Williams' title run: 3-for-3
Shane Mettlen, Special to NCAA.com
FREDERCKSBURG, Va. - For Williams College coach Alison Swain the third time, just like the first and second, was a charm.
The third-year coach guided the Ephs to their third consecutive NCAA Division III women's tennis title on the campus of the University of Mary Washington, taking down Emory in Thursday's finals, 5-0. The depth that helped guide Williams to the championship round also made the difference against the Eagles.
"Coming into this year I think we were the only team that finished in the top four last year that graduated two very significant lineup players," Swain said. "Yeah, we had a lot of experience, but you can never bet on everything coming together perfectly at the right time to win this tournament. The fact that this happened is inspiring."
Just as she had in the semifinals, Williams' No. 6 singles player Caroline Capute dominated with a straight-sets win. She defeated Emory's Sara Vrabec 6-0-, 6-0 to give Williams (23-3) its fourth win of the day, putting it one away from clinching.
A few minutes later on Court No. 3, it was junior Nicole Reich who wrapped it up for the Ephs, beating Jordan Wylie, 6-4, 6-2. Moments later her teammates realized it was over, dropped their rackets and rushed to celebrate with Reich.
"It was unbelievable," Reich said. "Everyone was fighting so hard and everyone was going to do it on every court. Having the support of everyone was incredible. We're a true family."
Williams, which had won 14 matches in a row coming in, was taking care of business from the start.
A day after taking care of Chicago in the semifinals, the Ephs got off to a fast start during Thursday's finals, sweeping the three doubles matches to build a nice lead over the Eagles, who finished with a 22-6 record.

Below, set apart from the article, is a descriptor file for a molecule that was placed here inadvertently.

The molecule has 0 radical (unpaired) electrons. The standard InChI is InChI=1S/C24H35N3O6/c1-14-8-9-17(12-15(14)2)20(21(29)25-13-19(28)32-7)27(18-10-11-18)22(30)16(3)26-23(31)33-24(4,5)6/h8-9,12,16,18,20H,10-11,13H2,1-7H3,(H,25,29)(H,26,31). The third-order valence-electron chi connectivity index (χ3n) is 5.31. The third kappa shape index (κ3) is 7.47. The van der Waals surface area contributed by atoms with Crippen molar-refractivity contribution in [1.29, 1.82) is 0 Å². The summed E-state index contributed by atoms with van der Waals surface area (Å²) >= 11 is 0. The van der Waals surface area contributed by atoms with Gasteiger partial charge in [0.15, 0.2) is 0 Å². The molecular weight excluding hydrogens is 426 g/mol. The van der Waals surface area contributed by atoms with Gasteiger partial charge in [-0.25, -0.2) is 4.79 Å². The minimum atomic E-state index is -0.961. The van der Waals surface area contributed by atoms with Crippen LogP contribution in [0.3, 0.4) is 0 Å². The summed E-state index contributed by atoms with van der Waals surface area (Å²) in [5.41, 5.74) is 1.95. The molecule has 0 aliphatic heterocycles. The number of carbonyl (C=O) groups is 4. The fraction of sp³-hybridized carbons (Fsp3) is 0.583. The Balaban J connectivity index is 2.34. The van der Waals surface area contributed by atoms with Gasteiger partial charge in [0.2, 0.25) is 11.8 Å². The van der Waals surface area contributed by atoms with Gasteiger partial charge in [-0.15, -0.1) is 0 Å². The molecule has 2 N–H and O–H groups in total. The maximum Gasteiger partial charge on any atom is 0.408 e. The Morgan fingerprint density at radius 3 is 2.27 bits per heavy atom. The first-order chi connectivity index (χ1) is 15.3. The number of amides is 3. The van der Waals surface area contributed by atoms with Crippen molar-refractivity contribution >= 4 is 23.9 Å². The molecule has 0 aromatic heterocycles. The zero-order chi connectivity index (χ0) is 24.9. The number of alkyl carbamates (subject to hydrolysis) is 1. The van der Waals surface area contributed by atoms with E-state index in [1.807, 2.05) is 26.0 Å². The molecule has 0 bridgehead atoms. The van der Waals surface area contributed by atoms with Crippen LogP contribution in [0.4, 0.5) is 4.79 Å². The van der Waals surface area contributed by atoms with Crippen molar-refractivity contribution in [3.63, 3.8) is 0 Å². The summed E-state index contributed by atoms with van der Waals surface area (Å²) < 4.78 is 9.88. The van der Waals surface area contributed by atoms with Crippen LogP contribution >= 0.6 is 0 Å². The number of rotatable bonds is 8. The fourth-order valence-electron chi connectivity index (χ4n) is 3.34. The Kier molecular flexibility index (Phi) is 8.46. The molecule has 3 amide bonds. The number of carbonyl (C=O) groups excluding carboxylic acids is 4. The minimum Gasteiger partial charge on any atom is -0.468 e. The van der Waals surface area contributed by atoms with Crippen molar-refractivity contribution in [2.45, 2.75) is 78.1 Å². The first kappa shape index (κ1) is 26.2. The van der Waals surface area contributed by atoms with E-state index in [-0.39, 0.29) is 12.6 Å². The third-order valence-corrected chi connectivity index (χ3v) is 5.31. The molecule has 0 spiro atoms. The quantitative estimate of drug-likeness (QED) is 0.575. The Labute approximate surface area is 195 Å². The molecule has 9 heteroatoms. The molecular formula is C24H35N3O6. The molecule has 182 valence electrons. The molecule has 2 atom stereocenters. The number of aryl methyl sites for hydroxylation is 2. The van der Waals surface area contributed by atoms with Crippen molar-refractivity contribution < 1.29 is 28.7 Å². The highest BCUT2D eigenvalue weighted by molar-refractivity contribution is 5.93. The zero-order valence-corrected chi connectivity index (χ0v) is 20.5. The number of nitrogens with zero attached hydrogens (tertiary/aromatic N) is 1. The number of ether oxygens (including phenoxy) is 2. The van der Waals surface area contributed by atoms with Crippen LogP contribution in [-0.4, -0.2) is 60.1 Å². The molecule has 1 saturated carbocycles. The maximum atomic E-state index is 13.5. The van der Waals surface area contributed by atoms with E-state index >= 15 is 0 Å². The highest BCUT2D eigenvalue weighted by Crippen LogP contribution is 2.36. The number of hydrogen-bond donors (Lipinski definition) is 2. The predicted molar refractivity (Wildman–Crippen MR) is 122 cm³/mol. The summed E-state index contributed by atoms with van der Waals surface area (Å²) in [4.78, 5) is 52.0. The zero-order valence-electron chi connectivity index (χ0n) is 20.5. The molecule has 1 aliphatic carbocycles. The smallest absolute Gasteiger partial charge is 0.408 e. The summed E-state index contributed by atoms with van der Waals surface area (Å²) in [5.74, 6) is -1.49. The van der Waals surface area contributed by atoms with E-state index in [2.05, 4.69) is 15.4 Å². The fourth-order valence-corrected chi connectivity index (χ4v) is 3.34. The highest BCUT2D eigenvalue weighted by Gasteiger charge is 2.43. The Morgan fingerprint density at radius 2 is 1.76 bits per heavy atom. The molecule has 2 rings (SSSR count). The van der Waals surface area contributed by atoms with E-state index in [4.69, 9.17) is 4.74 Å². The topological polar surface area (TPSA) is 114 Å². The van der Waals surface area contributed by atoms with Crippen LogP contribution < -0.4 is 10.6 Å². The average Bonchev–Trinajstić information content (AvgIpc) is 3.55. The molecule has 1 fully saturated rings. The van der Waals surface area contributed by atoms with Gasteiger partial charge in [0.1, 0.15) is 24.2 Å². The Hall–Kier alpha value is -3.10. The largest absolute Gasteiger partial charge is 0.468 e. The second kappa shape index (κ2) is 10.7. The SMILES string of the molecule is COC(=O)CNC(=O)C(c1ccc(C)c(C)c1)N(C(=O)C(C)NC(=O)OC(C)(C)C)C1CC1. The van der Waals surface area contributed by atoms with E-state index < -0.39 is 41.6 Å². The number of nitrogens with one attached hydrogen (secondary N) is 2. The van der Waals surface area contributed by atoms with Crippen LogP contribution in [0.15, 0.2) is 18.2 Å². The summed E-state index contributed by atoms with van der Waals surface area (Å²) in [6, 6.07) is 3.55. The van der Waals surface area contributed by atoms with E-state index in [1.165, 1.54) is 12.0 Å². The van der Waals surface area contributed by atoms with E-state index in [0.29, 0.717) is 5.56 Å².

"The doubles was super disappointing for us," Emory coach Amy Bryant said. "I don't think we even performed. We expected them to make unforced errors and they didn't. They came out fired up and were ready to go in a national championship match and we clearly were not. But I got to look back and realize this is the best this group has done. Second place isn't a bad place to be."
The Williams No. 1 doubles team of Grace Baljon and Taylor French set the pace with an 8-3 win over Emory's Zahra Dawson and Lorne McManigle. Alotta and Reich took care of business at No. 2 with an 8-2 win. Lucy Marchese and Nancy Worley then dominated No. 3 doubles with an 8-0 triumph.
Even with a big lead heading into singles play, Williams knew the it still had work to do.
"It takes some pressure off to sweep the doubles," Swain said. "Though in the men's quarterfinals, Emory swept the doubles against Amherst and Amherst came back and we knew that and sort of talked about that in our huddle."
Swain said that even though the Ephs have now won three straight titles, she's not in a position to take any success for granted.
"No, this does not ever get old for me," she said. "I will take this any time it comes around. I definitely realize this is a very special experience and a very special opportunity. It's not an opportunity I expect to have every single year of my coaching career. One of these days I'll be able to put into words what's working well for us, but it's a lot of things coming together. I can't even believe that I've done this three years in a row."